Old floorboards creaked, and Jayden turned his head and saw three men appear in the doorway that led from the front room to farther into the house. The three of them had tanned skin and dark eyes and dark hair. They all looked enough like Hapi that there was no mistaking they were brothers. One had a shaved head. One was taller than the others. One had a thin scar from the edge of his eye down to his mouth. The scar tissue pulled his lip up at one corner and made him look like he was sneering. For some reason Jayden’s mind seized on that scar. These men weren’t gods. They could be hurt.
The thought came with a rush of relief followed quickly by a wave of self-derision.
Jesus, of course they weren’t gods! What the fuck was wrong with him? If he wanted to get out of here, he couldn’t start believing the same bullshit these guys did. Just because they’d painted some shit on their walls didn’t mean it was real. The slight pressure of Hapi’s grip on his throat kept him from voicing any of that aloud. Instead, he watched the three brothers warily as they entered the room, unconsciously shifting closer to Hapi as the brothers drew nearer.
Malicious Gods: Egypt, Book 1
Jayden Sanders is a dead man.
Jayden is trying to reach Cairns when his car dies on the highway and leaves him stranded in a caravan park in Innisfail. As the rain comes down and the crocodile-infested river rises, Jayden becomes fascinated by the strange man who lives across the river—Hapi. What Jayden doesn’t know is that Hapi has already marked him for his own.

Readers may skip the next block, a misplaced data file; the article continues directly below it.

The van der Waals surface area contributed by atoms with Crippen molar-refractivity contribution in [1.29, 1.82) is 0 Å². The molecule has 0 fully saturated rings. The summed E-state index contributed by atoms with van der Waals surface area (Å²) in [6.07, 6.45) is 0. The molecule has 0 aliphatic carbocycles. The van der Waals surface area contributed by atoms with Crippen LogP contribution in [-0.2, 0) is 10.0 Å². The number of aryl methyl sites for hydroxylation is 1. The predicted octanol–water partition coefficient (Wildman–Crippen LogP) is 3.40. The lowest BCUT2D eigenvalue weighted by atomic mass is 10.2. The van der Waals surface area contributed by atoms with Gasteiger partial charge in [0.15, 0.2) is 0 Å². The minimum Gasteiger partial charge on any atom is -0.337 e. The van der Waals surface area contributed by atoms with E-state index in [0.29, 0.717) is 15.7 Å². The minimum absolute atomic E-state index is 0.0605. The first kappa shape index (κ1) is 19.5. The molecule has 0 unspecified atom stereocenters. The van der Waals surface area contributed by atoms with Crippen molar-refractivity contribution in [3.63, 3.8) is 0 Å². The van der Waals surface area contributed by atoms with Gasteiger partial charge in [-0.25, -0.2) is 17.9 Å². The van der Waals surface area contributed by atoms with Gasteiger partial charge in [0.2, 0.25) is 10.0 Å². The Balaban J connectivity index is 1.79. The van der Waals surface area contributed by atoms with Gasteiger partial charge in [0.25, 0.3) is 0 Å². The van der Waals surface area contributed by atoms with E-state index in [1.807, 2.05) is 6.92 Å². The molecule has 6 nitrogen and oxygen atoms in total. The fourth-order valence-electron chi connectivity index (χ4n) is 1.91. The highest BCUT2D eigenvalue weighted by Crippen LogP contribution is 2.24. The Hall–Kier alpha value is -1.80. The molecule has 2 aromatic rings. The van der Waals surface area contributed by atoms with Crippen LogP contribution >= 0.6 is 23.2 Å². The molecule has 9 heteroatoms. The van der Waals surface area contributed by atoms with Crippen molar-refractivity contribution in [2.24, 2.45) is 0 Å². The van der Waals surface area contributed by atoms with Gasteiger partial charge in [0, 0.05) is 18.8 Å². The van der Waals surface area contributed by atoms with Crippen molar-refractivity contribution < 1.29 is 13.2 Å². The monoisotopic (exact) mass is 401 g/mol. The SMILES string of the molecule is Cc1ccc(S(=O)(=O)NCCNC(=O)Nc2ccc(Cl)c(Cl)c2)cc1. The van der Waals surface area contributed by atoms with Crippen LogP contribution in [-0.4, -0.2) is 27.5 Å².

Hapi and his brothers, the sons of Horus, prepare the souls of the dead for their father, and each claim protection over a part of the body. When Hapi pulls Jayden from the flooded river, he claims Jayden’s lungs, and his breath, as his due. But what happens when he decides he wants more than that?
Jayden refuses to believe it when Hapi tells him he’s dead, but his only hope of getting out of Innisfail alive is by playing along with Hapi’s delusions. And with Horus due to arrive any day, time is running out for Jayden.
Or maybe it already has.
Welcome to the dark world of Malicious Gods: Egypt. A collection of mm standalone modern tales, both magical and non-magical, featuring deities from Ancient Egypt. You’ll find reincarnated Gods, assassins, gangs, madness, and different realities. Expect high heat and morally ambiguous themes. Seductive and often twisted, they are not for the fainthearted.
Cari Waites is the dark alter ego of Lisa Henry.
Lisa likes to tell stories, mostly with hot guys and happily ever afters.
Lisa lives in tropical North Queensland, Australia. She doesn’t know why, because she hates the heat, but she suspects she’s too lazy to move. She spends half her time slaving away as a government minion, and the other half plotting her escape.
She attended university at sixteen, not because she was a child prodigy or anything, but because of a mix-up between international school systems early in life. She studied History and English, neither of them very thoroughly.
Lisa has been published since 2012, and was a LAMBDA finalist for her quirky, awkward coming-of-age romance Adulting 101, and a Rainbow Awards finalist for 2019’s Anhaga.
To connect with Lisa on social media, you can find her here:
She also has a Facebook group where you’ll be kept in the loop with updates on releases, have a chance to win prizes, and probably see lots of lots of pictures of her dog and cats. You can find it here: Lisa Henry’s Hangout.